As a graduate student in public health at the Johns Hopkins Bloomberg School of Public Health, New York/Boston native Evelyn (Chavi) Rhodes did what many Baltimoreans do to better explore their new home: She got a bicycle. When it needed fixing, she took it to a nearby DIY bike shop for a tune-up.
But she quickly noticed some troubling patterns.
“A lot of young people who tried to use the space were getting kicked out,” says Rhodes, who now lives in Charles Village. “It was actually kind of a toxic environment. And I soon found that the resources for cyclists in Baltimore are distributed unevenly—they tend to cut toward the white, millennial, hipster cyclist. But that doesn’t mean there aren’t cyclists in other demographics.”
Inspired to create a space for those cyclists, Rhodes dove into the city’s long and contentious history with bikes. In a city rocked by class and racial divides, bikes are not immune. Despite dirt bikes being outlawed in the city in 2000, large groups of bikers—mostly young, black men—ride through the city daily, popping wheelies and evading police. Young Baltimoreans, aspiring to join the dirt bikers, often start out on pedal bikes.
“It’s really something that’s uniquely Baltimore and a source of pride,” says Rhodes, 27. “If you sit at the corner of St. Paul and North Avenue for 10 minutes, you’ll see young people riding bicycles everywhere.”
Without a defined space to fix their bikes, young people often ride bikes with no brakes, faulty handlebars or even missing a front wheel. Rhodes, who earned her MPH from the Bloomberg School in 2013, saw an opportunity to provide resources and space for an obvious passion in the community, founding the Baltimore Youth Kinetic Energy Collective (BYKE) in 2014.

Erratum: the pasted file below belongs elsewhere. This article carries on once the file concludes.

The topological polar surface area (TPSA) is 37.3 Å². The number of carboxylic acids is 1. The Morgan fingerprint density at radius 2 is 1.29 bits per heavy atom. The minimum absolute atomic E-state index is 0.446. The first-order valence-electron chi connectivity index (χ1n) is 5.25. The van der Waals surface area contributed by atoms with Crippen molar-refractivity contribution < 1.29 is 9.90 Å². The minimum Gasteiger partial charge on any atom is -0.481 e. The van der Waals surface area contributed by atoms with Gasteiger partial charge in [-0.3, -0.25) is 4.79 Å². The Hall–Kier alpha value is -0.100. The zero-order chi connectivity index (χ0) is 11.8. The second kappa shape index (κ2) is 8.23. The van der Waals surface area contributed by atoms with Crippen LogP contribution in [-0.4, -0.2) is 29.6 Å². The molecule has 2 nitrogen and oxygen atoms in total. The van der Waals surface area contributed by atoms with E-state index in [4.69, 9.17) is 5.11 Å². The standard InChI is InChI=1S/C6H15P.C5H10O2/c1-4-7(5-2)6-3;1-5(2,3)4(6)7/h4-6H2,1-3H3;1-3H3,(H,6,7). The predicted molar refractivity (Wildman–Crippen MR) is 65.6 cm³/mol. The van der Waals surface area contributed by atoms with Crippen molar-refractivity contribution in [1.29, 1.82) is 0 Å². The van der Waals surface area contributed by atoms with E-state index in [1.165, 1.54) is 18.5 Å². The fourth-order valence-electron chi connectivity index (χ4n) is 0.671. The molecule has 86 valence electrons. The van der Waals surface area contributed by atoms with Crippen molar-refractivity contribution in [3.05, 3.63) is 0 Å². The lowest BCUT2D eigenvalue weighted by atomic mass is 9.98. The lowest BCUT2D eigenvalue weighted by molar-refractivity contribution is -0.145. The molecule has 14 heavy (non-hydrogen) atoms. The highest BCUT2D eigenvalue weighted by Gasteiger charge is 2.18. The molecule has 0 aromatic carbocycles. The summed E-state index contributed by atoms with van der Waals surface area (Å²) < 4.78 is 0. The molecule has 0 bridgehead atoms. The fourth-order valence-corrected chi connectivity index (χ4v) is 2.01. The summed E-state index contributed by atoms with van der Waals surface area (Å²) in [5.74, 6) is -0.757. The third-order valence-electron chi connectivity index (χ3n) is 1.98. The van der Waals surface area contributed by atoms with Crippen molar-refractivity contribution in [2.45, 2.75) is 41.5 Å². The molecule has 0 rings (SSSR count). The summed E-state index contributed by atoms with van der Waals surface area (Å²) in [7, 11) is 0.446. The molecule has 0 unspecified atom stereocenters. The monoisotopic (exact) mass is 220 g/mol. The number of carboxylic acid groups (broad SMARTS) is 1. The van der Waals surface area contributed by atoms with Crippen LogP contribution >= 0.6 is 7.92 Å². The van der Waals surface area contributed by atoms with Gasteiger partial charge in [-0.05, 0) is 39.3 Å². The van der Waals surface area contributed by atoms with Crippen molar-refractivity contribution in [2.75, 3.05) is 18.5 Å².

BYKE is designed to give young people ages 12-17 a safe place to learn bicycle mechanics, practice respectful safe ridership and build community. For the last 18 months, the program has operated a few hours twice a week in a shared space in Station North. Rhodes will use her OSI-Baltimore Community Fellowship to grow BYKE, opening a dedicated shop in the same, centrally located area, buying new materials and tools and recruiting new members and volunteers, including mechanics from the community.
“The OSI Fellowship allows us to expand to different age groups, expand our hours and become a more stable, established hub for youth cyclists,” Rhodes says. “Having our own space will allow young people to have more responsibilities in the space, store their projects at the shop and really take ownership of long-term work.”
BYKE has three core components. In BYKE Club, youth can attend free bicycle mechanics classes during after-school hours. As they learn, club members are given larger leadership roles around the shop, earning color-coded aprons to indicate their status: helping themselves or helping others. “[The aprons] are kind of like karate belts; you have to gain the skills to help others,” Rhodes says. “And they’ve really become a status symbol. Young people are fighting to rock that blue apron.”
In BYKE Open Shop, members can work on bicycles freely with guidance from mechanics from the community. And on BYKE Rides, members and their families go on rides through Baltimore, learning safe-riding practices and discovering new parts of the city.
Rhodes also hopes to use the OSI Fellowship to train and hire a current BYKE member as a full-time manager.
“The goal is that one of the 17-year-olds working in the shop today will be helping to lead this program by the end of the Fellowship,” Rhodes says. “And they’re already stepping up and asking for more responsibilities.”
Rhodes hopes those leadership skills will follow BYKE members out of the shop.
“A bike is a literal and figurative vehicle for change. And it’s a vehicle that young Baltimoreans have already identified for themselves; I just facilitate and bring the resources together.”
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